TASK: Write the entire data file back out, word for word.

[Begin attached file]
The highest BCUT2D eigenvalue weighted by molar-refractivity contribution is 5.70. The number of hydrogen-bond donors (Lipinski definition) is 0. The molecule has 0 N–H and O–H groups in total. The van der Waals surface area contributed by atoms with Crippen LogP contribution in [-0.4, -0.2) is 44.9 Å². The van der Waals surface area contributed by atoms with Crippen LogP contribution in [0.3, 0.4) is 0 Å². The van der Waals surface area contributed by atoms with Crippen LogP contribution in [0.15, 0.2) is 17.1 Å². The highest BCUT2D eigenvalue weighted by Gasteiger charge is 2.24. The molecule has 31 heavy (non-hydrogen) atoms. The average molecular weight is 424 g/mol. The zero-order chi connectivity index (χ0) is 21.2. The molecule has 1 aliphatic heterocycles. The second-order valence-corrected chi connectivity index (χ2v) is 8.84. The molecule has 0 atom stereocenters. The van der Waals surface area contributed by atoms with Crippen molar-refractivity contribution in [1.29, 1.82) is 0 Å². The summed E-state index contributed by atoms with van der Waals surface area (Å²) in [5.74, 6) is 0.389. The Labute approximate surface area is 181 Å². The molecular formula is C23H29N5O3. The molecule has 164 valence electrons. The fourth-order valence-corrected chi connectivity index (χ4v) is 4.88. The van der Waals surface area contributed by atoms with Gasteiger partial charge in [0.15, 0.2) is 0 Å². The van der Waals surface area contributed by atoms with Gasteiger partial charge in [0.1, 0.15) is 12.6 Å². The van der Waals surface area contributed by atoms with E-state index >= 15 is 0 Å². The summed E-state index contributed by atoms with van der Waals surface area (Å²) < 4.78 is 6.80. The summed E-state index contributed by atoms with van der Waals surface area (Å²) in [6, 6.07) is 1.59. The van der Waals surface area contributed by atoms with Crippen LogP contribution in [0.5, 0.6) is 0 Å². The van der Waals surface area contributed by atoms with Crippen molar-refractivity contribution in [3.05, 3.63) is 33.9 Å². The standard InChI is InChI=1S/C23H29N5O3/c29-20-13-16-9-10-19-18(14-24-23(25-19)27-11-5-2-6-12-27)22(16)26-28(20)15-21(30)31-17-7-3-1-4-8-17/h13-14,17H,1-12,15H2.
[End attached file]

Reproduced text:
The highest BCUT2D eigenvalue weighted by molar-refractivity contribution is 5.70. The number of hydrogen-bond donors (Lipinski definition) is 0. The molecule has 0 N–H and O–H groups in total. The van der Waals surface area contributed by atoms with Crippen LogP contribution in [-0.4, -0.2) is 44.9 Å². The van der Waals surface area contributed by atoms with Crippen LogP contribution in [0.3, 0.4) is 0 Å². The van der Waals surface area contributed by atoms with Crippen LogP contribution in [0.15, 0.2) is 17.1 Å². The highest BCUT2D eigenvalue weighted by Gasteiger charge is 2.24. The molecule has 31 heavy (non-hydrogen) atoms. The average molecular weight is 424 g/mol. The zero-order chi connectivity index (χ0) is 21.2. The molecule has 1 aliphatic heterocycles. The second-order valence-corrected chi connectivity index (χ2v) is 8.84. The molecule has 0 atom stereocenters. The van der Waals surface area contributed by atoms with Crippen molar-refractivity contribution in [1.29, 1.82) is 0 Å². The summed E-state index contributed by atoms with van der Waals surface area (Å²) in [5.74, 6) is 0.389. The Labute approximate surface area is 181 Å². The molecular formula is C23H29N5O3. The molecule has 164 valence electrons. The fourth-order valence-corrected chi connectivity index (χ4v) is 4.88. The van der Waals surface area contributed by atoms with Gasteiger partial charge in [0.15, 0.2) is 0 Å². The van der Waals surface area contributed by atoms with Gasteiger partial charge in [0.1, 0.15) is 12.6 Å². The van der Waals surface area contributed by atoms with E-state index >= 15 is 0 Å². The summed E-state index contributed by atoms with van der Waals surface area (Å²) < 4.78 is 6.80. The summed E-state index contributed by atoms with van der Waals surface area (Å²) in [6, 6.07) is 1.59. The van der Waals surface area contributed by atoms with Crippen LogP contribution in [0.5, 0.6) is 0 Å². The van der Waals surface area contributed by atoms with Crippen molar-refractivity contribution in [3.05, 3.63) is 33.9 Å². The standard InChI is InChI=1S/C23H29N5O3/c29-20-13-16-9-10-19-18(14-24-23(25-19)27-11-5-2-6-12-27)22(16)26-28(20)15-21(30)31-17-7-3-1-4-8-17/h13-14,17H,1-12,15H2.